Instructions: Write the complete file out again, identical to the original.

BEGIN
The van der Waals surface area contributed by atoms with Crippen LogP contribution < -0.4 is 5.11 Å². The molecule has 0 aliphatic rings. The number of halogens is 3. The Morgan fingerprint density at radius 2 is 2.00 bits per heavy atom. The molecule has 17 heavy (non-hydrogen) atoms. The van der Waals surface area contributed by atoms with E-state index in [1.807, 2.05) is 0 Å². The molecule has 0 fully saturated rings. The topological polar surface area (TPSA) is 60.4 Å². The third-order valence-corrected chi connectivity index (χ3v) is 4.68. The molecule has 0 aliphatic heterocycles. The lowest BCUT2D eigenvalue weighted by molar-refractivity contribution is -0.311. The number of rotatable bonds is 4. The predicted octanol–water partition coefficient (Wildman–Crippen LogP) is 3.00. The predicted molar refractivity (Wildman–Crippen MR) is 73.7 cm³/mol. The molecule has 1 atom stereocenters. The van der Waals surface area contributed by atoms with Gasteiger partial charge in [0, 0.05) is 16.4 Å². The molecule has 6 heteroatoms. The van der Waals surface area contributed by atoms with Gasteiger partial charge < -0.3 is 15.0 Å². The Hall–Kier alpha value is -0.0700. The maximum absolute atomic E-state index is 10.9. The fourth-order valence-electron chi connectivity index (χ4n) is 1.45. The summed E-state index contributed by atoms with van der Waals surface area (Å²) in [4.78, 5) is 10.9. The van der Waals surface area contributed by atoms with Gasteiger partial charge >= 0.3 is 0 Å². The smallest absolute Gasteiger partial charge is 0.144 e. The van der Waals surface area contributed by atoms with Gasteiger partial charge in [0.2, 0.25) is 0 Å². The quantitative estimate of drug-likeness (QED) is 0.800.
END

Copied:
The van der Waals surface area contributed by atoms with Crippen LogP contribution < -0.4 is 5.11 Å². The molecule has 0 aliphatic rings. The number of halogens is 3. The Morgan fingerprint density at radius 2 is 2.00 bits per heavy atom. The molecule has 17 heavy (non-hydrogen) atoms. The van der Waals surface area contributed by atoms with E-state index in [1.807, 2.05) is 0 Å². The molecule has 0 fully saturated rings. The topological polar surface area (TPSA) is 60.4 Å². The third-order valence-corrected chi connectivity index (χ3v) is 4.68. The molecule has 0 aliphatic heterocycles. The lowest BCUT2D eigenvalue weighted by molar-refractivity contribution is -0.311. The number of rotatable bonds is 4. The predicted octanol–water partition coefficient (Wildman–Crippen LogP) is 3.00. The predicted molar refractivity (Wildman–Crippen MR) is 73.7 cm³/mol. The molecule has 1 atom stereocenters. The van der Waals surface area contributed by atoms with Gasteiger partial charge in [0, 0.05) is 16.4 Å². The molecule has 6 heteroatoms. The van der Waals surface area contributed by atoms with Gasteiger partial charge < -0.3 is 15.0 Å². The Hall–Kier alpha value is -0.0700. The maximum absolute atomic E-state index is 10.9. The fourth-order valence-electron chi connectivity index (χ4n) is 1.45. The summed E-state index contributed by atoms with van der Waals surface area (Å²) in [4.78, 5) is 10.9. The van der Waals surface area contributed by atoms with Gasteiger partial charge >= 0.3 is 0 Å². The smallest absolute Gasteiger partial charge is 0.144 e. The van der Waals surface area contributed by atoms with Gasteiger partial charge in [0.2, 0.25) is 0 Å². The quantitative estimate of drug-likeness (QED) is 0.800.